Hanging drywall on a basement ceiling is similar to any other room. What is different, at least with most basements, is that the ceiling is considerably lower than in upper floors. The most challenging part is supporting each sheet of drywall above your head as you align it and set the screws. Consider renting a drywall jack, or enlist the help of a friend.
Step 1 - Layout the Installation
Determine how much drywall is needed to cover the basement ceiling. Drywall is sold in 4x8-foot sheets, so measure each side of the room and calculate the area of the ceiling and the number of sheets needed to fill the space. Make a drawing of the ceiling's area and note the measurements for a visual guide. Indicate where the full sheets will go, and where you'll have to make cuts.
Step 2 - Mark Positions of Joists
Repeat this step for each full or cut sheet of drywall. Make a small mark in pencil on the wall where the ceiling joists cross over the wall. The marks should align with the center of the joists. These marks will guide you when setting the screws.
Step 3 - Prepare First Sheet
Starting in a corner, prepare the first sheet for hanging. On the visible side of the drywall, measure and mark where any cuts must be made to accommodate a fixture or where a sheet must be sized down to fit into a smaller space. If there are no cuts needed, hoist the sheet above your head and position it flush against the walls. A helper is very handy for this.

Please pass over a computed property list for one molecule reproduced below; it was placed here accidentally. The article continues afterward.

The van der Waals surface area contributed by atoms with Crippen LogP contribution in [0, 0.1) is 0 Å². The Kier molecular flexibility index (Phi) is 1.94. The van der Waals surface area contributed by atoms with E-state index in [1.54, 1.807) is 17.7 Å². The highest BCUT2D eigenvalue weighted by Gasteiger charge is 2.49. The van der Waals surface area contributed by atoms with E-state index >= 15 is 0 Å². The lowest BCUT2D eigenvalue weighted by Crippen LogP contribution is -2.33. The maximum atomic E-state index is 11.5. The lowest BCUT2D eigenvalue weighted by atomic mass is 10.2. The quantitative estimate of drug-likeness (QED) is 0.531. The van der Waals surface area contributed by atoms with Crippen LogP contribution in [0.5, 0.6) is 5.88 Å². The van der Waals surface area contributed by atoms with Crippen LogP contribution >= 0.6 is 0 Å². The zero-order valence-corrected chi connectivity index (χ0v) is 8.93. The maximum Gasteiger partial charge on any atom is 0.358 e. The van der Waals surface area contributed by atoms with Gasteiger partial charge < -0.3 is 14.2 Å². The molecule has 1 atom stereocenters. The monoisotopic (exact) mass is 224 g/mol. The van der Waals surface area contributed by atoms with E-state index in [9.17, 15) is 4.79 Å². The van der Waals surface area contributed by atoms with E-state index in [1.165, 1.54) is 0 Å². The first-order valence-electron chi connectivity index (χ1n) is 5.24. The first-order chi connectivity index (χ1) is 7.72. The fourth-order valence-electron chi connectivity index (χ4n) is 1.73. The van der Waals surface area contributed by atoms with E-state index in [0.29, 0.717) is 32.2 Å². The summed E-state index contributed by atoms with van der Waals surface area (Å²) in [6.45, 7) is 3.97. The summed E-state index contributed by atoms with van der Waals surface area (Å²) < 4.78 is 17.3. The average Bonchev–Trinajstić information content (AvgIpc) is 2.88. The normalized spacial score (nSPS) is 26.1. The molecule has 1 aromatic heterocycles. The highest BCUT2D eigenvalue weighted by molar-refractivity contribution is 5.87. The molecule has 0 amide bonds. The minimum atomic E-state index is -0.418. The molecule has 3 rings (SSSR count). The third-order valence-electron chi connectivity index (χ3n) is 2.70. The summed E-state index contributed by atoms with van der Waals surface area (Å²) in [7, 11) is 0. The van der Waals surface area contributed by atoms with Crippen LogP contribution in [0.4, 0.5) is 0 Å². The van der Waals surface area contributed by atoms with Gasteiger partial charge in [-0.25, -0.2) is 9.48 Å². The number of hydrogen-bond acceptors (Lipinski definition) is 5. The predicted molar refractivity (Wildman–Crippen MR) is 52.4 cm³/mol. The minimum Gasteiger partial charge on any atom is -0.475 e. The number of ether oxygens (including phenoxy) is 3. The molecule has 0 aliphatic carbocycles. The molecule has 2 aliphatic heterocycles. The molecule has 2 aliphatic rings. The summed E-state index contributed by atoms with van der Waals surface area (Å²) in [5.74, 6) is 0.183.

Step 4 - Secure Sheet
Using the power drill fitted with a drywall bit, set 3 or 4 drywall screws into the joists with the wall marks as your guide. Once in place, the sheet is secured. Set screws into each joist every 16-inches. Repeat steps 3 and 4 for each sheet.
Step 5 - Making Cuts
If you need to make a cut, first take all the necessary measurements and mark the lines on the drywall. Take the utility knife and cut through 1 layer of paper and the gypsum core, but don't cut through the drywall entirely. Once scored, fold the smaller section over to break it away from the main piece. On the opposite side, run the utility knife over the seam in the paper, which is formed when you folded the drywall over. This method enables you to make the cut cleanly.
Step 6 - Making Cuts for Fixtures
Another type of cut for a fixture such as an outlet or light is within a sheet, Take the measurements for its position and mark the full shape of the cut on the visible side of the drywall. A drywall saw is the best tool for this cut. Follow your lines. Once the cut is complete, remove the section and hang the sheet.
Step 7 - Finishing the Drywall
Finishing is the last stage of any drywall job. Prepare the all-purpose compound (mud) and fill the drywall pan. Begin by using the 6-inch knife. Working 1 joint or seam at a time, fill it with an even layer of mud. Cover the entire seam with a length of tape, and pass over it again to set the tape in place and squeeze out excess mud.
With the 8-inch knife, cover each taped seam with a layer of mud, smoothing and fanning it out as you do. Once the mud is dry, pass each seam a second time with the 10-inch knife to cover and even wider swath. Finally, cover each screw head by smearing more mud than needed over the indentation, then scrape the excess away with the drywall knife, smoothing it at the same time.
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